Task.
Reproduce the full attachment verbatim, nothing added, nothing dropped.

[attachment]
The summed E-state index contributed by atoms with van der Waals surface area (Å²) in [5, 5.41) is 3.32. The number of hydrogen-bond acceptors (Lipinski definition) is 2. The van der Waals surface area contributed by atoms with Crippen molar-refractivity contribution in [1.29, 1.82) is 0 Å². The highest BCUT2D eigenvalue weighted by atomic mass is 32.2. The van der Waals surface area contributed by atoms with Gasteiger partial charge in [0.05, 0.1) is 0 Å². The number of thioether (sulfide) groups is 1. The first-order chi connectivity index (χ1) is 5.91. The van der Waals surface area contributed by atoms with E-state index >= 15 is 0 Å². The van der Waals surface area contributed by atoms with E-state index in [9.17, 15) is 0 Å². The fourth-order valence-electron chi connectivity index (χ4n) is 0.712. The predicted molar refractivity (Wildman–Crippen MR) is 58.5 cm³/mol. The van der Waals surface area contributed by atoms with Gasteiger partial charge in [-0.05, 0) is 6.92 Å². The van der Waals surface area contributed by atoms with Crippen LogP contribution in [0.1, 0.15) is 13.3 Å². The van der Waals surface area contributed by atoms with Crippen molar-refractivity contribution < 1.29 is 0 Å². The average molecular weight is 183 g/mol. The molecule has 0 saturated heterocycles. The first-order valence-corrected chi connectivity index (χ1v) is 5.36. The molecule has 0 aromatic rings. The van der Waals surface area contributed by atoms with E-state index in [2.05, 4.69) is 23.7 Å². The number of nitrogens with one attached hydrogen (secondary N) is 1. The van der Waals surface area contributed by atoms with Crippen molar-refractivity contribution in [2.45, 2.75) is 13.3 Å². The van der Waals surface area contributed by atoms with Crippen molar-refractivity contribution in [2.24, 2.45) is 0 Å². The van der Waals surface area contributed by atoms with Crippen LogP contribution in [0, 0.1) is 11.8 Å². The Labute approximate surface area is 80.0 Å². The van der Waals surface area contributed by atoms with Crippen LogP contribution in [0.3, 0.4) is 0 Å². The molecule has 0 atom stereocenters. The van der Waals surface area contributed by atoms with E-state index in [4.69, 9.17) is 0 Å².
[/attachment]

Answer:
The summed E-state index contributed by atoms with van der Waals surface area (Å²) in [5, 5.41) is 3.32. The number of hydrogen-bond acceptors (Lipinski definition) is 2. The van der Waals surface area contributed by atoms with Crippen molar-refractivity contribution in [1.29, 1.82) is 0 Å². The highest BCUT2D eigenvalue weighted by atomic mass is 32.2. The van der Waals surface area contributed by atoms with Gasteiger partial charge in [0.05, 0.1) is 0 Å². The number of thioether (sulfide) groups is 1. The first-order chi connectivity index (χ1) is 5.91. The van der Waals surface area contributed by atoms with E-state index >= 15 is 0 Å². The van der Waals surface area contributed by atoms with E-state index in [9.17, 15) is 0 Å². The fourth-order valence-electron chi connectivity index (χ4n) is 0.712. The predicted molar refractivity (Wildman–Crippen MR) is 58.5 cm³/mol. The van der Waals surface area contributed by atoms with Gasteiger partial charge in [-0.05, 0) is 6.92 Å². The van der Waals surface area contributed by atoms with Crippen LogP contribution in [0.1, 0.15) is 13.3 Å². The van der Waals surface area contributed by atoms with Crippen molar-refractivity contribution < 1.29 is 0 Å². The average molecular weight is 183 g/mol. The molecule has 0 saturated heterocycles. The first-order valence-corrected chi connectivity index (χ1v) is 5.36. The molecule has 0 aromatic rings. The van der Waals surface area contributed by atoms with E-state index in [2.05, 4.69) is 23.7 Å². The number of nitrogens with one attached hydrogen (secondary N) is 1. The van der Waals surface area contributed by atoms with Crippen molar-refractivity contribution in [2.45, 2.75) is 13.3 Å². The van der Waals surface area contributed by atoms with Crippen molar-refractivity contribution in [2.24, 2.45) is 0 Å². The van der Waals surface area contributed by atoms with Crippen LogP contribution in [0, 0.1) is 11.8 Å². The Labute approximate surface area is 80.0 Å². The van der Waals surface area contributed by atoms with Crippen LogP contribution in [0.3, 0.4) is 0 Å². The molecule has 0 atom stereocenters. The van der Waals surface area contributed by atoms with E-state index in [4.69, 9.17) is 0 Å².